Recently I’ve been trying to use MarsEdit for writing. I’ve had a license for a long time, but never really used it. Similar to my thoughts on single-purpose devices, I’m finding it nice to have a piece of software that I use just for this purpose. It has a nice feature-set and I do prefer writing in Markdown with a live-updating preview,1 so it works well for me.
In the past, I’ve mostly used BBEdit for writing that’s meant to be published to my websites. I also go back and forth on using something like Simple Note or Apple’s Notes app to jot down early stages of something on my mind. When I’m writing either for work or something that I’ll need notes and feedback on, I tend to go for Google Docs.
This is a space where I feel there’s something lacking a bit these days. I played around with Abstract at my office recently, a tool which offers Github-like functionality for interaction designers who use Sketch. It made me realize that I’d still really like something like Github for writing. But I don’t want to use a web app, and I don’t want to pay a monthly fee. So this is probably more of a pipe dream for now. I would gladly pay a one-time fee for an app that did this well, especially if it costs something that I wouldn’t feel embarrassed about asking my friends who I’d like to have as editors on a piece purchase for themselves as well.
I’m using BBEdit for personal stuff and am using Atom at work. Atom is growing on me, although mostly I just like having the highlighting for what’s been changed since my last git commit. I’ve never felt 100% dedicated to any text editor for programming. I still like BBEdit because it mostly leaves me alone, and the tab interface that’s been adopted on most modern text editors is really annoying to me.2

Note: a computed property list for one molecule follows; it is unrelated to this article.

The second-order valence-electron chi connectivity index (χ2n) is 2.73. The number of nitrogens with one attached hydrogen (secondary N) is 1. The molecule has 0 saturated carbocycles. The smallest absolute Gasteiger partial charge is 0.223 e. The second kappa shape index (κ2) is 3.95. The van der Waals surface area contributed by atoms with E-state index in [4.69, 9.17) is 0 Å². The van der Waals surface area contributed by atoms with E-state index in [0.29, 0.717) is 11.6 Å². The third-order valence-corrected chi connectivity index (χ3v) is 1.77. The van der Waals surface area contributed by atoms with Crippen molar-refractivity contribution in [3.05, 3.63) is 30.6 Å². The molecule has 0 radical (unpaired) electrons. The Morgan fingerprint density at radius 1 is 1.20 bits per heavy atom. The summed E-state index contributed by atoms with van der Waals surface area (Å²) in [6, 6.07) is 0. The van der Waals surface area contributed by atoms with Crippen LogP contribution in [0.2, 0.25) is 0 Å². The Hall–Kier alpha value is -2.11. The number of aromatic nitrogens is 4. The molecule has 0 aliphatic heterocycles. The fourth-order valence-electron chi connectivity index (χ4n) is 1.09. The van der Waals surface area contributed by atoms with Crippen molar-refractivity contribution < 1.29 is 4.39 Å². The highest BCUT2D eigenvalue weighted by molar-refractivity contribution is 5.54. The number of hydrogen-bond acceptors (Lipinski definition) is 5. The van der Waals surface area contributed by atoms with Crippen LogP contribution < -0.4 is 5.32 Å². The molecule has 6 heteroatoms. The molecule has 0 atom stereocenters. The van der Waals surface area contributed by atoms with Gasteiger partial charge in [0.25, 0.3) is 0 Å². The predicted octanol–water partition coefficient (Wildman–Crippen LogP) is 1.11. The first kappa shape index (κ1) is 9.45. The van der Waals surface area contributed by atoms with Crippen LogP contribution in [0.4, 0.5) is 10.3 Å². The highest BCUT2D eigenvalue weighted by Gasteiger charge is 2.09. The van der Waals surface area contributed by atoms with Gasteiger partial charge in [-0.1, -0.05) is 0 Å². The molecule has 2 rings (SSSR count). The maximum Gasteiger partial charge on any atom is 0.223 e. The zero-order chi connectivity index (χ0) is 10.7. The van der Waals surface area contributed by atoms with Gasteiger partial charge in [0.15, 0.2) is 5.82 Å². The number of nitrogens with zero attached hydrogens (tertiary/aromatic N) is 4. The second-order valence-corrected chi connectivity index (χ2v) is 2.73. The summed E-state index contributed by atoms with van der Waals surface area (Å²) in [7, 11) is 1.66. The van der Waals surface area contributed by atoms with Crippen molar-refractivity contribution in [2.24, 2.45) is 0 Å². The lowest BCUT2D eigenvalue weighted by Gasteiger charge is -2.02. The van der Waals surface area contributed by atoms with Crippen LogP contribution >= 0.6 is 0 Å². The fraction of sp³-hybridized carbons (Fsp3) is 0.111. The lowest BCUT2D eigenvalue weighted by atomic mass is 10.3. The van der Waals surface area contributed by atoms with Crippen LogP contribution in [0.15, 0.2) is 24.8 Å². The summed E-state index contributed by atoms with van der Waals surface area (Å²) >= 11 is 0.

Github itself has features that we use at work which I haven’t personally used before but am loving: primarily its code review system. I’m not sure all of these features were in place a few years ago and I think Github has done a wonderful job with them. More tools need these kind of collaborative workflow considerations baked in.
For the uninitiated, git (the technology Github is built around) provides a way to create something called a “branch” off a set of files, which essentially acts as a set of proposed changes to those files. (Think “Track Changes” in Microsoft Word.) When you’re done making a set of changes, on Github you can make something called a “pull request” which is essentially a formal request to accept those changes into the main set of files. The workflow feature that Github has added allows you to nominate one or more reviewers when you make a pull request. A reviewer can leave comments on your changes and ultimately can mark them as approved or needing improvements.
Anyone who’s ever worked with some kind of editorial workflow will likely recognize how powerful a robust set of features around making changes, leaving comments, and approving changes could be. Github has done this better than anything else I’ve seen. On a related note, I really miss Editorially. They were really onto something.